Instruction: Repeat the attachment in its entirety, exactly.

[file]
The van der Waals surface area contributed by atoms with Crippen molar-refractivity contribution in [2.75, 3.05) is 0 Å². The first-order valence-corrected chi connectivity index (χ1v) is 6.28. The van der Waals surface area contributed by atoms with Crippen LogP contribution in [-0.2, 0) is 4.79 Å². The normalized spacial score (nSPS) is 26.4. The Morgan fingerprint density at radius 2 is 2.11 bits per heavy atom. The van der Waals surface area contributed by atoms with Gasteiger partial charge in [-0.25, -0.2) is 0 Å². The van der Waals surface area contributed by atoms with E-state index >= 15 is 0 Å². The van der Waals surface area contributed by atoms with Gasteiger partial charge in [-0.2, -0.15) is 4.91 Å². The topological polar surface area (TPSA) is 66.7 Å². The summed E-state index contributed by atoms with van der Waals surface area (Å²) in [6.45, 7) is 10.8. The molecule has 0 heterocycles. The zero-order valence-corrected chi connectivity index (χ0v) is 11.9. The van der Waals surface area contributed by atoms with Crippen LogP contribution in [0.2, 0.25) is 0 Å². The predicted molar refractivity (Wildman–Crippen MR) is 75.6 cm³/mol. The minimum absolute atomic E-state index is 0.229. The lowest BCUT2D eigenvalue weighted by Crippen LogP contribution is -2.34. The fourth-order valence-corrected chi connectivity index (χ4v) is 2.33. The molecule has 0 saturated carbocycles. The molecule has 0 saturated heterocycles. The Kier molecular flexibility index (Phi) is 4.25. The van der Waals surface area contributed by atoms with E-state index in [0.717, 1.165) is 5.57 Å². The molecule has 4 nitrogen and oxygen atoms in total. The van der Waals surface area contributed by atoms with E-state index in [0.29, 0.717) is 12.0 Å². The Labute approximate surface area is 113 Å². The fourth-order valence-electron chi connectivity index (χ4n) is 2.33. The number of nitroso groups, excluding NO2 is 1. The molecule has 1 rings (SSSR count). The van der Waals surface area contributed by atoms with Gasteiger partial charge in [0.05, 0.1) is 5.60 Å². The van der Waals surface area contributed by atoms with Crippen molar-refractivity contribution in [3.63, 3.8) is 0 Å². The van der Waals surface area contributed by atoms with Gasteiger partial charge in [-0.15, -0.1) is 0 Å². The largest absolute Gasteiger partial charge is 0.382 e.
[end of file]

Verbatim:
The van der Waals surface area contributed by atoms with Crippen molar-refractivity contribution in [2.75, 3.05) is 0 Å². The first-order valence-corrected chi connectivity index (χ1v) is 6.28. The van der Waals surface area contributed by atoms with Crippen LogP contribution in [-0.2, 0) is 4.79 Å². The normalized spacial score (nSPS) is 26.4. The Morgan fingerprint density at radius 2 is 2.11 bits per heavy atom. The van der Waals surface area contributed by atoms with Gasteiger partial charge in [-0.25, -0.2) is 0 Å². The van der Waals surface area contributed by atoms with E-state index >= 15 is 0 Å². The van der Waals surface area contributed by atoms with Gasteiger partial charge in [-0.2, -0.15) is 4.91 Å². The topological polar surface area (TPSA) is 66.7 Å². The summed E-state index contributed by atoms with van der Waals surface area (Å²) in [6.45, 7) is 10.8. The molecule has 0 heterocycles. The zero-order valence-corrected chi connectivity index (χ0v) is 11.9. The van der Waals surface area contributed by atoms with Crippen LogP contribution in [0.2, 0.25) is 0 Å². The predicted molar refractivity (Wildman–Crippen MR) is 75.6 cm³/mol. The minimum absolute atomic E-state index is 0.229. The lowest BCUT2D eigenvalue weighted by Crippen LogP contribution is -2.34. The fourth-order valence-corrected chi connectivity index (χ4v) is 2.33. The molecule has 0 saturated carbocycles. The molecule has 0 saturated heterocycles. The Kier molecular flexibility index (Phi) is 4.25. The van der Waals surface area contributed by atoms with E-state index in [0.717, 1.165) is 5.57 Å². The molecule has 4 nitrogen and oxygen atoms in total. The van der Waals surface area contributed by atoms with E-state index in [0.29, 0.717) is 12.0 Å². The Labute approximate surface area is 113 Å². The fourth-order valence-electron chi connectivity index (χ4n) is 2.33. The number of nitroso groups, excluding NO2 is 1. The molecule has 1 rings (SSSR count). The van der Waals surface area contributed by atoms with Gasteiger partial charge in [0.05, 0.1) is 5.60 Å². The van der Waals surface area contributed by atoms with Crippen molar-refractivity contribution in [3.63, 3.8) is 0 Å². The van der Waals surface area contributed by atoms with Gasteiger partial charge in [-0.15, -0.1) is 0 Å². The largest absolute Gasteiger partial charge is 0.382 e.